An Argentine judge Friday said that ex-president Cristina Kirchner must face trial over alleged corruption related to the awarding of public contracts in her southern political stronghold of Patagonia.
Federal judge Julian Ercolini also ordered trials of ex-minister Julio de Vido and construction magnate Lazaro Baez - figures close to Cristina Kirchner and her husband, former president Nestor Kirchner.
The two were in power between 2003 and 2015.
Cristina Kirchner, De Vido, and Baez are suspected of "illicit association," "irregularities in the awarding of public contracts in the province of Santa Cruz," and having benefited from contracts awarded to Baez's Austral construction group to the tune of $2.4 billion, according to the Judicial Information Center (CIJ).
The date of Kirchner's trial has yet to be set. According to Argentine law, Kirchner - now a senator - can be tried and sentenced, but parliamentary immunity protects her from imprisonment. Baez and De Vido, meanwhile, have been remanded in custody.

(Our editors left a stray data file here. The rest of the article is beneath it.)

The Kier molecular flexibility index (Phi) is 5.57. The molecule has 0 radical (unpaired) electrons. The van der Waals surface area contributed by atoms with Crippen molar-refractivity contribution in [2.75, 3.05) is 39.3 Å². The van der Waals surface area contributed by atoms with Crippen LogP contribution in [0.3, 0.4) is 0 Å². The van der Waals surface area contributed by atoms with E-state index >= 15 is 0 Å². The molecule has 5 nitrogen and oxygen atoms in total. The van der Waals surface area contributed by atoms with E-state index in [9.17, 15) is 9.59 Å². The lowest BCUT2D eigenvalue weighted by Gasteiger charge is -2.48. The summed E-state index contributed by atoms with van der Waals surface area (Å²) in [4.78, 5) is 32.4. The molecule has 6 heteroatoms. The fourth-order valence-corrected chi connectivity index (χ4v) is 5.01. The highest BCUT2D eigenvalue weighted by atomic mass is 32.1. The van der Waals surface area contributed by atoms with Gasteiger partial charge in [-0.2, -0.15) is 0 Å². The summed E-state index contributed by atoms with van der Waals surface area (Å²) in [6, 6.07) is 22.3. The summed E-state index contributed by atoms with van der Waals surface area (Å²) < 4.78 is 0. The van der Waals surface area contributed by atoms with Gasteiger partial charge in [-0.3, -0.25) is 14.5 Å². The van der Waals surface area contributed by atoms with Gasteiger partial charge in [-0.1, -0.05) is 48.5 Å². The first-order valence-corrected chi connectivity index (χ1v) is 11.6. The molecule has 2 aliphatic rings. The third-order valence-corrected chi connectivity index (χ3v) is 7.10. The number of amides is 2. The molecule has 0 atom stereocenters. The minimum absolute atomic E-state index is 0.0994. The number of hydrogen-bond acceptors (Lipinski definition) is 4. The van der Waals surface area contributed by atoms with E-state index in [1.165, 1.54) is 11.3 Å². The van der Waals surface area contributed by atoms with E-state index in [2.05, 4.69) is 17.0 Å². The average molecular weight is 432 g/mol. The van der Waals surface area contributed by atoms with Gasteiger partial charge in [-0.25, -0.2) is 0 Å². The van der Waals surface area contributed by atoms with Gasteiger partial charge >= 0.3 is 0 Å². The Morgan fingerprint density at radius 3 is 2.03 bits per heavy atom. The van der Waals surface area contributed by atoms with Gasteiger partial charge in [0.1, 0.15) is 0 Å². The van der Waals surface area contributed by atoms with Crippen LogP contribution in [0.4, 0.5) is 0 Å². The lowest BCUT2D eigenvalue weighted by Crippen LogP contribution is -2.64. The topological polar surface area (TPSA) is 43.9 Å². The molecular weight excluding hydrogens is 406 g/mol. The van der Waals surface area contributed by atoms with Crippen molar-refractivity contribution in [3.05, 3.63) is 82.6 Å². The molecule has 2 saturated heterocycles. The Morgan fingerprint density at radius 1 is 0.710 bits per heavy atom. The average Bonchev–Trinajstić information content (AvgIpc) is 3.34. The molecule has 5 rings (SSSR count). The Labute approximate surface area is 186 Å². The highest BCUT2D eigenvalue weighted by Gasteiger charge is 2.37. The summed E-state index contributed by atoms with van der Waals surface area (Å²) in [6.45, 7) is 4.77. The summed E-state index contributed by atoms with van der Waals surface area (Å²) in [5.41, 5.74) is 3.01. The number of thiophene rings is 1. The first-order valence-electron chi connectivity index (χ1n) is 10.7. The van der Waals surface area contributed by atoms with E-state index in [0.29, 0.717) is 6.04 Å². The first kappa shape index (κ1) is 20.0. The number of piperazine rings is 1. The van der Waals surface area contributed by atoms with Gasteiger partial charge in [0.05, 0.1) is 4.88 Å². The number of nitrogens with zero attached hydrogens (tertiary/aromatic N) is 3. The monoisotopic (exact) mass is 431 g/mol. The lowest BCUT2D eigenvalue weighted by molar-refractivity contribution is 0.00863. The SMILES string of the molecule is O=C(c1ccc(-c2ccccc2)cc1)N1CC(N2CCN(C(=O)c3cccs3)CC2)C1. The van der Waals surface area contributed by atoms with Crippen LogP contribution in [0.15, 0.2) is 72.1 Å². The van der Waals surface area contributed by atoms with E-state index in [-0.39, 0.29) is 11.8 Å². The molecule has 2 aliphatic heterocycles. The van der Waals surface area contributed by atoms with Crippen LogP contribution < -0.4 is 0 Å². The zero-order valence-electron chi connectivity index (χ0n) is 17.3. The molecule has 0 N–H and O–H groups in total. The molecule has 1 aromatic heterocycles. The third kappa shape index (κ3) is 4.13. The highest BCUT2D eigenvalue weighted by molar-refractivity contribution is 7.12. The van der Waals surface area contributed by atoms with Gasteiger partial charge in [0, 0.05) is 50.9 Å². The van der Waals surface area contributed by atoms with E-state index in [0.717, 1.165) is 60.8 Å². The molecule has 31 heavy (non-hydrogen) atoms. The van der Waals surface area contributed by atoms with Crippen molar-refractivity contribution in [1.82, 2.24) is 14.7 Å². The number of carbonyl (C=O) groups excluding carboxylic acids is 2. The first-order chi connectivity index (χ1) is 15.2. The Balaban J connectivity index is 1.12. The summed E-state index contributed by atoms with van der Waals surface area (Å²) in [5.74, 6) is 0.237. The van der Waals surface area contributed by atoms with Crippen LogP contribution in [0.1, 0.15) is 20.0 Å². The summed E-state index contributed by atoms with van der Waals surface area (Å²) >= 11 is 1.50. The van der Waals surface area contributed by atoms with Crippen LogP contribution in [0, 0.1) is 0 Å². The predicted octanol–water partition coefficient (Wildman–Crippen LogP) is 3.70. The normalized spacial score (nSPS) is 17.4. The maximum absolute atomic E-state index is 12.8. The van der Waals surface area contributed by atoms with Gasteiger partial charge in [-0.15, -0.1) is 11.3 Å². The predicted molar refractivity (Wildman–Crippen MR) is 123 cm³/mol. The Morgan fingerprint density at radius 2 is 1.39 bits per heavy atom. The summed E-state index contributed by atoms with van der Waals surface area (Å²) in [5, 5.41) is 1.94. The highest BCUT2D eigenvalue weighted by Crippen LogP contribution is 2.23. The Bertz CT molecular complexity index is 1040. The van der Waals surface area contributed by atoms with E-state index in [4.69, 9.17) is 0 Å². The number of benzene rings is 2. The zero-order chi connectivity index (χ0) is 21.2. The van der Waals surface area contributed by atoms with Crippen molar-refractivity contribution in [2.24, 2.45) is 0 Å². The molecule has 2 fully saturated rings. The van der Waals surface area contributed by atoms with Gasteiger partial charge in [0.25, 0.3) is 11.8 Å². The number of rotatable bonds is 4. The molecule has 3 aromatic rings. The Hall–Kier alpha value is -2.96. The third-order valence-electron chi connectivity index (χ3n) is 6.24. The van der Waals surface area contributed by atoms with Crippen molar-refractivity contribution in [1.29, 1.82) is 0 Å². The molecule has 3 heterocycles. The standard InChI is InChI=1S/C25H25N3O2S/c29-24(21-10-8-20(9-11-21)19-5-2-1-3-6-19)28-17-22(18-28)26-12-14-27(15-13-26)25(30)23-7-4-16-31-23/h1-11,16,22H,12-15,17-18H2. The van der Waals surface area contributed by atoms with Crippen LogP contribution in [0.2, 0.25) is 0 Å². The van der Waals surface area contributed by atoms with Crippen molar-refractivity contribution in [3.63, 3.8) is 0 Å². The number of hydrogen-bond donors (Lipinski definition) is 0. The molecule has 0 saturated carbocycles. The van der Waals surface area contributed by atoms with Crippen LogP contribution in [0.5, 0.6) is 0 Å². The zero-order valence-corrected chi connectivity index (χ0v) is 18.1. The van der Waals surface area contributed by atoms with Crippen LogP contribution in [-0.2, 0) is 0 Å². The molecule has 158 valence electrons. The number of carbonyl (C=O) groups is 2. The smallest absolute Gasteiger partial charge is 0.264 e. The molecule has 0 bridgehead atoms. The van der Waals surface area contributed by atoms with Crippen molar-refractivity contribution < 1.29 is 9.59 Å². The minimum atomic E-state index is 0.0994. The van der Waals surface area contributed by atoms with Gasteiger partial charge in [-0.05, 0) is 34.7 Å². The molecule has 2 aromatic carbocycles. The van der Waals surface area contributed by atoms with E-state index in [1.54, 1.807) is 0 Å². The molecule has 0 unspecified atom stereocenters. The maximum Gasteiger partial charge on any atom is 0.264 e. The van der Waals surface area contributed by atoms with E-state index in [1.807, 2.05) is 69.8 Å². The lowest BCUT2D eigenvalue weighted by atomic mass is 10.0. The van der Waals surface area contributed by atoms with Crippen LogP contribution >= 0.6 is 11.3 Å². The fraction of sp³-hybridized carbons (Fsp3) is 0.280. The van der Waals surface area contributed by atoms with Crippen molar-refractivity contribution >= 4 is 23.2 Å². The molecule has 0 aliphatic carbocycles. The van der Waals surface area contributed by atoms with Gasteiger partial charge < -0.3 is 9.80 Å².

Protesting her innocence, Kirchner - a 65-year-old lawyer - several months ago expressed her desire to appear in front of a judge to provide "definitive and public clarification."
The end of 12 years of Kirchner rule in 2015 opened the door for proceedings against Cristina Kirchner, related to two affairs in particular: a central bank operation to sell cut-price dollar futures toward the end of her presidency, and her alleged role in covering up Iran's alleged involvement in the 1994 bombing of a Buenos Aires Jewish center.
Kirchner, elected to the senate last October and leader of the Citizen's Unity coalition, is center-right President Mauricio Macri's primary opponent.